The best simulator software is currently iRacing, and it’s not because it’s the most authentic. The subscription cost is about $6 per month. The service comes with about a half dozen cars (e.g. Miata, Spec Racer Ford) and tracks (e.g. Laguna Seca, Summit Point), and you can buy additional ones for $10-15 each. The default cars are fine, but you’ll probably want others just for fun. Get a lot of tracks because each one poses different challenges. Again, if you’re looking at these prices and thinking it’s expensive, then either your priorities are messed up or you should find a different sport. If you’re going to be racing on a real race track, for safety’s sake (yours and everyone around you), do your due diligence and make your simulator investment a priority.
Why iRacing? Because your actions on track matter. Your “Safety Rating” determines which racing series you can drive in. If you’re completely unsafe, you will never get out of the rookie ranks. The only way to drive the advanced cars is by proving that you’re a safe driver. Your “iRating” is an estimate of your skill level. Every time you race, your iRating is at stake. The combination of Safety Rating and iRating identify what kind of racer you are. And there’s no hiding behind an avatar. When you sign up, you have to use your real name. Every time you hit the track, it’s your skill and reputation on display. Racing cars is serious business. To get the most out of simulation training, be just a serious in a virtual car and a real car.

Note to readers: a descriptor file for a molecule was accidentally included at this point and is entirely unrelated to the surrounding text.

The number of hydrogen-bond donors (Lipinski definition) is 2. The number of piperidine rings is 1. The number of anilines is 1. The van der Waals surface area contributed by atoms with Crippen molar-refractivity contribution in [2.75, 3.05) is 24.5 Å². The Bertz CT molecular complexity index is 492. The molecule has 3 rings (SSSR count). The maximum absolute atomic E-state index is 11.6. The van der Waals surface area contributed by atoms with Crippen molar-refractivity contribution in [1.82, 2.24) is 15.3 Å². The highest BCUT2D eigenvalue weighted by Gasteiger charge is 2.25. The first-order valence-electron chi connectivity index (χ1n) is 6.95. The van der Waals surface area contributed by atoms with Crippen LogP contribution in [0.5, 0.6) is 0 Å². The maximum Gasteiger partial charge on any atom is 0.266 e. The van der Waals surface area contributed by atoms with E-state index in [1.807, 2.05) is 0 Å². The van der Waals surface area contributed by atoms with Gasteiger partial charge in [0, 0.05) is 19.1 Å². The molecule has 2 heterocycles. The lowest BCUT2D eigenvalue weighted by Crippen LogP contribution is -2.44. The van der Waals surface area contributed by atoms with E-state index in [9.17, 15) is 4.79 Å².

There are a couple other good sims, and having more than one allows you to try out different cars, tracks, and surfaces. Assetto Corsa, Automobilista, Project CARS, RaceRoom Racing Experience, and rFactor 2 are all excellent. I’m also a huge fan of DiRT Rally, and have spent more hours on virtual dirt than virtual asphalt in the last year.
iRacing does not require the latest computer hardware. But you do need a large, widescreen monitor for a realistic field of view (FOV). When you peer into your monitor, the distances you see on the screen should look like real life distances. If you have a small monitor or a TV placed across the room from you, your ability to accurately judge the distance to the next corner will be impaired. You want your FOV to be as realistic as possible, and this means putting a large widescreen monitor right behind your steering wheel and then setting the FOV in the simulator to the correct angle based on the width of the monitor and the distance from your eyes to the screen. The really serious “simmers” wrap 3 monitors around their cockpit, but this requires a larger computer investment. Soon, people will trade triple monitors for 3D virtual reality goggles like the Oculus Rift. If you’re thinking this sounds too involved for a video game, you’re right: this is not a game, it’s simulation.